Farmersville Unified School District has five candidates in the running for the upcoming election, but only three seats are free for the taking
FARMERSVILLE – Farmersville’s school board had two incumbents jot their name on this year’s ballot, with one former city council member swooping in to grab a seat too.
Farmersville Unified School District currently has three seats open, with five candidates in the running. Among these candidates lies former city council member Ruben Macareno, who stepped away from his city duties that he said have been accomplished. If elected, he will be serving in the same board that his late brother, Martin Macareno, served on as president. Two incumbents will also be running, along with two newcomers.
Macareno released a statement when declining to run for city council for another term and said he had completed his goals as a councilman. Now he’s seeking a seat on the school board with support from groups, such as the Farmersville Teachers Association.
“I have decided to move on to the schools where I have a true love for and bettering the educational systems, our students can go farther in life, and hopefully, some will come back to serve our community,” Macareno said.
Macareno would like to see partnerships built with Farmersville Unified School District, the College of the Sequoias and even the Ivy League Project, which works with disadvantaged students who want to go to Ivy League schools. He also wants to see school facilities, like the track and gymnasium, be opened up for the community to use. Most of all, he desires to have good communication across the board, starting with students, parents and also teachers.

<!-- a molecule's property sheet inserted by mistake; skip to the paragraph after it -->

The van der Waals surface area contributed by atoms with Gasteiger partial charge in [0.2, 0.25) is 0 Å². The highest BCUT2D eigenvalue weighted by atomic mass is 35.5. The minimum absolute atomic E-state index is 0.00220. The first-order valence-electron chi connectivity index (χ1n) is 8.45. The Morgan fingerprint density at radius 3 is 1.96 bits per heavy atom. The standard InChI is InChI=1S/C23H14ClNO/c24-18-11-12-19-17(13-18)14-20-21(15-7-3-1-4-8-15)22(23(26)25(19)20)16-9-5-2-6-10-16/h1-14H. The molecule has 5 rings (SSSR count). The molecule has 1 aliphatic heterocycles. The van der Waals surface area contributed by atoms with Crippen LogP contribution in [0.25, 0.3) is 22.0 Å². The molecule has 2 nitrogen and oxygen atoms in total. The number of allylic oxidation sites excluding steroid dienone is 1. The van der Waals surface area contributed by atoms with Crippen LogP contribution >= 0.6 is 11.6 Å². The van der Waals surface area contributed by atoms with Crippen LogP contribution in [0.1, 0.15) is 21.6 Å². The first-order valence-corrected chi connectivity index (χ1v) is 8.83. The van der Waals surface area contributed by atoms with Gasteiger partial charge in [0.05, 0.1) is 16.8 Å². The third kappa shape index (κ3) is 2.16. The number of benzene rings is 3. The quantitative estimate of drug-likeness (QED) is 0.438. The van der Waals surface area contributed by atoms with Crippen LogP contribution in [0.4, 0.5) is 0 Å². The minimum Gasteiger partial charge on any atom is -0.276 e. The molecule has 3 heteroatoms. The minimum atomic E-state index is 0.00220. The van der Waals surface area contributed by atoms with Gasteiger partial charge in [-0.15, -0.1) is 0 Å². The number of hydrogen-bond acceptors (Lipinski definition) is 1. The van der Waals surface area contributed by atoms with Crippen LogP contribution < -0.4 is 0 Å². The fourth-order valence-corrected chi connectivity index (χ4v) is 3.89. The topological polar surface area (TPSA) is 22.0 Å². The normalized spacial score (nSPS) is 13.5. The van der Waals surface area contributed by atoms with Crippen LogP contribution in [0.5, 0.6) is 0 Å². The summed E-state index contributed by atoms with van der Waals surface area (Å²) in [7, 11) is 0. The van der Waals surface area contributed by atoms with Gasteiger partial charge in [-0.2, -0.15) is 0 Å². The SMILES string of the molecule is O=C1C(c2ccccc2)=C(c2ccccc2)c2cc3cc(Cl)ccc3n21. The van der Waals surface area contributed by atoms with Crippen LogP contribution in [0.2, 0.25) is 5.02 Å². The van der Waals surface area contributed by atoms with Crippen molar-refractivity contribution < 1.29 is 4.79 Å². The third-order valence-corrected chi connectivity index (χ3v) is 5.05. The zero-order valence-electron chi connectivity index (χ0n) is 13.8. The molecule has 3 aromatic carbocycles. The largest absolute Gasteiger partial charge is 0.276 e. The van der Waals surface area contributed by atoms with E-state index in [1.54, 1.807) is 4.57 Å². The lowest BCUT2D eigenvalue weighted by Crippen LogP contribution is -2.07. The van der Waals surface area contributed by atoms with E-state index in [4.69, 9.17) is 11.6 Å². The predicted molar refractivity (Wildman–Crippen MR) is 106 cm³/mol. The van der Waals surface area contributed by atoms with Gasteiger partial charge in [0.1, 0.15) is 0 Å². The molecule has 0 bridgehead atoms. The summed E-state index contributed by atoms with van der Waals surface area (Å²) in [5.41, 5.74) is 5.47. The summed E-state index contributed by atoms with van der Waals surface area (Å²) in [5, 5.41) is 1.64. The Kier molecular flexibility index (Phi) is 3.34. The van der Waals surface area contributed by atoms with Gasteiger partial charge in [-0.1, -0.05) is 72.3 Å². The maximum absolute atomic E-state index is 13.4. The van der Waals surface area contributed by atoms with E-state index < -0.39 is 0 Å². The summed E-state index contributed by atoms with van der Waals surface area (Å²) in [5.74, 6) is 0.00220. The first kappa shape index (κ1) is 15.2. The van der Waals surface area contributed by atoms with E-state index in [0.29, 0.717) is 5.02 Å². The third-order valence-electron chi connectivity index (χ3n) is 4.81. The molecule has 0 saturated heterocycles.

“The truth of the matter is it takes all of us,” Macareno said. “It takes students first, it takes the teachers, it takes the parents and it takes the community in general to engage so that we can meet those standards that we all want.”
Incumbents Johnny Alvarez and Jorge Vasquez will be running once again for reelection. Isamar Hernandez-Ramos, who was appointed to fill a vacancy, is not seeking reelection this year.
Alvarez has been part of planning tech programs and courses for students, because Alvarez is among those who did not go to college and instead went to a technical school to learn a trade. He said it was important to find alternative opportunities for students to choose from, as college is not for everyone. He was part of building a new tech center that houses welding programs, electrical, plumbing construction and the Future Farmers of America department. He has also helped bring music back into schools, as it had been previously removed from electives.
“One of the keys to success is allowing a child to speak,” Alvarez said. “In fact, when I started our board meeting, our student representative, for the first time, spoke up for what the kids wanted, what they needed, all these things came forward.”
Alvarez said it has been difficult for students, especially young children who missed the socialization period of preschool and kindergarten during the pandemic, to want to return to a learning environment.
They’re having a really tough time, coming to school, and being social with other children and keeping their hands to themselves,” Alvarez said. “We are going through a lot of emotional and physical issues. So we’ve [made a] commitment to having psychiatrist school aides, teachers aides, and reaching children and identifying their educational difficulties that they have. Every child is different in the way they learn.”
Candidates Sabrina Gomez and Cynthia Godwin will be running as well. Godwin and Gomez were not interviewed by the Sun-Gazette as they did not respond by press time.